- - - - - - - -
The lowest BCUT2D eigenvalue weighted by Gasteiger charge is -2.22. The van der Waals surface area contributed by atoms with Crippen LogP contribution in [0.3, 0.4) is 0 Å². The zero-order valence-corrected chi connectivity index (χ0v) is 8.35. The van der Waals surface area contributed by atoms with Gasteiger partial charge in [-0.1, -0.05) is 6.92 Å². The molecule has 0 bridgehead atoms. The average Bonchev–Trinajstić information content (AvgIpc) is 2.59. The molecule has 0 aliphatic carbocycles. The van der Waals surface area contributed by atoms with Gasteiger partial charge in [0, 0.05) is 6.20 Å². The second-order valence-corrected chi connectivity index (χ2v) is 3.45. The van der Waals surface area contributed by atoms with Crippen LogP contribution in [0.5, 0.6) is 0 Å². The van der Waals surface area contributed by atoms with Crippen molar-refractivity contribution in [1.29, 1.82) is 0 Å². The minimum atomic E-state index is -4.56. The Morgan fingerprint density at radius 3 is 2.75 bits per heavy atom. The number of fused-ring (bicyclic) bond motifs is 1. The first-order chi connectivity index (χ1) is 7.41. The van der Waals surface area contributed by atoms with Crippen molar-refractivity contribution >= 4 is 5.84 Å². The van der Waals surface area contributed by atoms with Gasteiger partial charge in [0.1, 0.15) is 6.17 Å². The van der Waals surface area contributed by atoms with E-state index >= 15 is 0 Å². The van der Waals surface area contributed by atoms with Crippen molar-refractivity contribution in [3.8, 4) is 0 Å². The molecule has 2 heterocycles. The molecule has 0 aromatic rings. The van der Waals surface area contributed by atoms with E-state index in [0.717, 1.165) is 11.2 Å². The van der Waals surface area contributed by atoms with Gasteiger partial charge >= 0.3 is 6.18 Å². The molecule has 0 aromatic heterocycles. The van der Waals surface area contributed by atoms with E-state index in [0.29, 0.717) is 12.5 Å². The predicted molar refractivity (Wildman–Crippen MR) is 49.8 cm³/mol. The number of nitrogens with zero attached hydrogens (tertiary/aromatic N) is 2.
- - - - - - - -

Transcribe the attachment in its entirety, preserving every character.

The lowest BCUT2D eigenvalue weighted by Gasteiger charge is -2.22. The van der Waals surface area contributed by atoms with Crippen LogP contribution in [0.3, 0.4) is 0 Å². The zero-order valence-corrected chi connectivity index (χ0v) is 8.35. The van der Waals surface area contributed by atoms with Gasteiger partial charge in [-0.1, -0.05) is 6.92 Å². The molecule has 0 bridgehead atoms. The average Bonchev–Trinajstić information content (AvgIpc) is 2.59. The molecule has 0 aliphatic carbocycles. The van der Waals surface area contributed by atoms with Gasteiger partial charge in [0, 0.05) is 6.20 Å². The second-order valence-corrected chi connectivity index (χ2v) is 3.45. The van der Waals surface area contributed by atoms with Crippen LogP contribution in [0.5, 0.6) is 0 Å². The van der Waals surface area contributed by atoms with Crippen molar-refractivity contribution in [1.29, 1.82) is 0 Å². The minimum atomic E-state index is -4.56. The Morgan fingerprint density at radius 3 is 2.75 bits per heavy atom. The number of fused-ring (bicyclic) bond motifs is 1. The first-order chi connectivity index (χ1) is 7.41. The van der Waals surface area contributed by atoms with Crippen molar-refractivity contribution >= 4 is 5.84 Å². The van der Waals surface area contributed by atoms with Gasteiger partial charge in [0.1, 0.15) is 6.17 Å². The van der Waals surface area contributed by atoms with E-state index >= 15 is 0 Å². The van der Waals surface area contributed by atoms with Crippen molar-refractivity contribution in [3.8, 4) is 0 Å². The molecule has 2 heterocycles. The molecule has 0 aromatic rings. The van der Waals surface area contributed by atoms with E-state index in [0.717, 1.165) is 11.2 Å². The van der Waals surface area contributed by atoms with Gasteiger partial charge >= 0.3 is 6.18 Å². The molecule has 0 aromatic heterocycles. The van der Waals surface area contributed by atoms with E-state index in [0.29, 0.717) is 12.5 Å². The predicted molar refractivity (Wildman–Crippen MR) is 49.8 cm³/mol. The number of nitrogens with zero attached hydrogens (tertiary/aromatic N) is 2.